During the time I lived in Nova Scotia, one of the most important pieces of wisdom to grace my ears was “People without information cannot act. People with information cannot help but act.” Originally coined by the management guru Ken Blanchard, this phrase never seemed more applicable than within the world of finance.
We live in a world where upwards of 60 percent of students graduate with student debt, with total loan debt in the US climbing well over a trillion dollars. It comes as no surprise, then, to discover that finance remains one of the chief issues of concern amongst the millennial generation.
However, no matter how concerned Americans may be about their financial situation, overall financial literacy in the USA remains abysmal.
This lack of education cannot be attributed to lack of opportunity. While not every high school offers courses on how to manage finances, the sheer wealth of information at the fingertips of high-school and college-age students is staggering. A search of Bing using the key words “Free Online Financial Literacy Course” yields 3.47 million results. If only a mere hundredth of a percent of those results were useful, that would leave well over 300 sources to work with.
Additional opportunities to learn finance can be found in public libraries, in open seminars, on college campuses (e.g. MSU’s Office of Student Success) and in the homes of many prospective students, either from their parents or from other sources of experience.
The problem lies not in access to financial information or in the lack of training of how to apply that information, but instead in that students just do not take the time to think about these things until grim reality comes knocking at their door and it is too late.
There are a lot of reasons for this apathy, but if I had to identify a basic principle at work in preventing students from taking action when it comes to their financial futures, I would say, “out of sight, out of mind.”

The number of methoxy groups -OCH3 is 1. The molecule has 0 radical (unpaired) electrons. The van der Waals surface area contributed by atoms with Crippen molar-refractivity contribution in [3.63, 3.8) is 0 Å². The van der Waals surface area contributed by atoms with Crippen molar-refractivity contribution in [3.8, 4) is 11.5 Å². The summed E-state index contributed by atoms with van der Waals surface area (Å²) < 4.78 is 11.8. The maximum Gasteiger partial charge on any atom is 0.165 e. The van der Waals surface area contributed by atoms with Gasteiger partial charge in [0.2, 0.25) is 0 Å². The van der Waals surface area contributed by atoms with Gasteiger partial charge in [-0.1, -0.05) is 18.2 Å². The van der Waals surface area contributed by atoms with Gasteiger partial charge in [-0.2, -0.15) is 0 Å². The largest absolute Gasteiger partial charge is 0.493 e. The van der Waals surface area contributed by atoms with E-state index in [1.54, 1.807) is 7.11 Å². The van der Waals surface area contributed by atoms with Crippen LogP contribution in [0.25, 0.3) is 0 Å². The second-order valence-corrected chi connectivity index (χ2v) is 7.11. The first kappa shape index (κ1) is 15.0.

That’s what makes the recent work of MSU professors Carly Urban and Chris Stoddard so interesting.
In their 2015 paper “Does Salient Financial Information Affect Academic Performance and Borrowing Behavior Among College Students?” Urban and Stoddard address the relation between financial education and the financial decisions students make later in life. The paper describes Urban and Stoddard’s study of an experiment in which MSU students with considerable debt received “Know Your Debt” letters that reminded them of their debt and offered financial advice, including incentivized offers for one-on-one ﬁnancial counseling.
Of particular interest is that the studies found “that students who received targeted information about debt levels and counseling offers increased semester GPAs and credits, were more likely to switch to a STEM major, and reduced borrowing levels the subsequent semester relative to their peers” and that “overall, this relatively low-cost intervention that provided ﬁnancial information and offered counseling to students with potentially risky levels of debt led to large behavioral changes.”
The methods suggested by Urban and Stoddard are still subject to review and change, but in order for students to take command of their financial futures, the issues of finance need to be brought to their attention. Only then can they act. In fact, as Blanchard said, they cannot help but act. And if a simple letter makes even the smallest difference in that regard, then it is something worth looking into.